The decision

Upper Tribunal
(Immigration and Asylum Chamber) Appeal Number: AA/09029/2012


Heard at Bradford
Date Sent
On 3rd June 2013
On 12th June 2013










For the Appellant: Miss S Khan instructed by Howells Solicitors
For the Respondent: Mr M Diwnycz, Home Office Presenting Officer


1. This is the Appellant's appeal against the decision of Judge Bagral made following a hearing at Bradford on 5th November 2012.
2. The Appellant is a citizen of Sri Lanka born on 21st March 1978. Her son is a named dependant on the appeal. They arrived in the UK as visitors on 16th July 2012 and the Appellant claimed asylum on 20th July 2012.
3. She said that she comes from a conservative family and was raised and educated by her parents in Saudi Arabia where her father worked as an engineer. She had an arranged marriage with her mother’s cousin Naleem Abdul Latif and the marriage took place on 16th July 1999. Her son was born on 3rd November 2000. From 1999 until 2003 she suffered serious physical violence at the hands of her husband, who married a woman from a refugee camp in 2005 but the couple reconciled. They divorced in 2006.
4. The Appellant says that she visited Sri Lanka to see her sick grandmother in July 2010 and met her ex-husband. He said that if she returned to Sri Lanka he would throw acid in her face and take her son away.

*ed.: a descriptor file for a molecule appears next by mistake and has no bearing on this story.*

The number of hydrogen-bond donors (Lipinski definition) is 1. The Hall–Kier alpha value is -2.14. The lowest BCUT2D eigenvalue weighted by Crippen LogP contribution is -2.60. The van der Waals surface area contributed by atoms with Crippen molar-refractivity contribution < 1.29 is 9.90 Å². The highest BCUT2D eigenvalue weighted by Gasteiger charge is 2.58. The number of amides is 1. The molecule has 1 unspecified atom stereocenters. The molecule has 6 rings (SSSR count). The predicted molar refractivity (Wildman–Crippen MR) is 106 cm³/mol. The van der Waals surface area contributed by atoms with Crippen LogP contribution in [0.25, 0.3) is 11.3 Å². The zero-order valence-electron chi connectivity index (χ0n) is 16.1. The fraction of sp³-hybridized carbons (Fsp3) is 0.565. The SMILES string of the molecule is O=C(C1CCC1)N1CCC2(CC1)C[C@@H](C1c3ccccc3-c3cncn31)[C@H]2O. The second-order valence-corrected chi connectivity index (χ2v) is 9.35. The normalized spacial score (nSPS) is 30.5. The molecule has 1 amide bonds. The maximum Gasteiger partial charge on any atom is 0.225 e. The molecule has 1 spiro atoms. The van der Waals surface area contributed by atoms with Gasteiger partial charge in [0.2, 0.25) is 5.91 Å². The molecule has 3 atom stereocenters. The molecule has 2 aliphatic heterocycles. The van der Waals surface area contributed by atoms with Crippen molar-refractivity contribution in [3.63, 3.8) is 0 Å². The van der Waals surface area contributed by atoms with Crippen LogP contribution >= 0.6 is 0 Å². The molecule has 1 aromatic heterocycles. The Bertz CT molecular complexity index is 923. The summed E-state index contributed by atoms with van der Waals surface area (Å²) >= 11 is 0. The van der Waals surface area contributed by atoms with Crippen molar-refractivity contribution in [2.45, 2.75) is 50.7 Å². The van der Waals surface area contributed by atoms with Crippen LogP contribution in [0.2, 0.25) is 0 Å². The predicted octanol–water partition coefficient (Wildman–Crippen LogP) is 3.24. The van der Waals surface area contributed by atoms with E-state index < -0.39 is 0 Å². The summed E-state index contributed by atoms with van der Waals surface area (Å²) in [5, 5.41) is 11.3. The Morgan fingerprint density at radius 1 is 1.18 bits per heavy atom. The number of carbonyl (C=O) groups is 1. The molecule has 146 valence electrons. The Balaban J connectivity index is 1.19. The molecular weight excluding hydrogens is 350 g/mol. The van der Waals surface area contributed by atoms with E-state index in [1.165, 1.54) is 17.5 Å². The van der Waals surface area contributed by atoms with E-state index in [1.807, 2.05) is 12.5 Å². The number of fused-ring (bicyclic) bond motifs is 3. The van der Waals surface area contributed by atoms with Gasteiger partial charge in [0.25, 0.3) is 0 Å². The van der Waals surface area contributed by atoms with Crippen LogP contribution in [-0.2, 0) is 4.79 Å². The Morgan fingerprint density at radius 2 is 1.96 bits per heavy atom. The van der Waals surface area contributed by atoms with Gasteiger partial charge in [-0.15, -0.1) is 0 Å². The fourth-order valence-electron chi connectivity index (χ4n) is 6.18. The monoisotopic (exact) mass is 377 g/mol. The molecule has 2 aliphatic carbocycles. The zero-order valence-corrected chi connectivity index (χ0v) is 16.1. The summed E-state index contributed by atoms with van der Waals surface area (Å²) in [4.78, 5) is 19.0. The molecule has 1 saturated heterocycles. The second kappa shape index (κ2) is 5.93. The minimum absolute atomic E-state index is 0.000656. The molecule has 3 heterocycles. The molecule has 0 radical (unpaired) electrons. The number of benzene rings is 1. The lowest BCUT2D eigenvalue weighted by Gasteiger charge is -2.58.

5. In March 2012 the Appellant's father entered into negotiations with a view to her marrying an older Saudi man as his third wife. He arranged for her to come to the UK for a holiday, following which she was to return and marry. She arrived in the UK on 16th July 2012 but lost her bag containing her and her son’s passports. She then applied for asylum. She said that she could not return to Sri Lanka because of threats from her ex-husband and could not go to Saudi Arabia as she would be forced into an arranged marriage against her will.
6. In a thorough and detailed determination the judge concluded that the Appellant's motive in claiming asylum was because she did not wish to return to Sri Lanka with her parents, who planned to retire there to live near her husband whom she clearly disliked. However she did not accept that the animosity which she harboured for him was as a consequence of years of abuse. She considered that the Appellant may not have had a happy marriage but did not believe that it broke down as a result of domestic violence. She dismissed the appeal on all grounds.
The Grounds of Application
7. The Appellant sought permission to appeal to the Upper Tribunal on the following grounds.
8. She argued that the judge failed to give weight to material matters in making her findings on domestic violence. In particular she had erred in her assessment of the messages sent to the Appellant from her ex-partner and had failed to engage with the context of the claim. The messages had been produced as evidence of persistent unwanted contact which constituted harassment.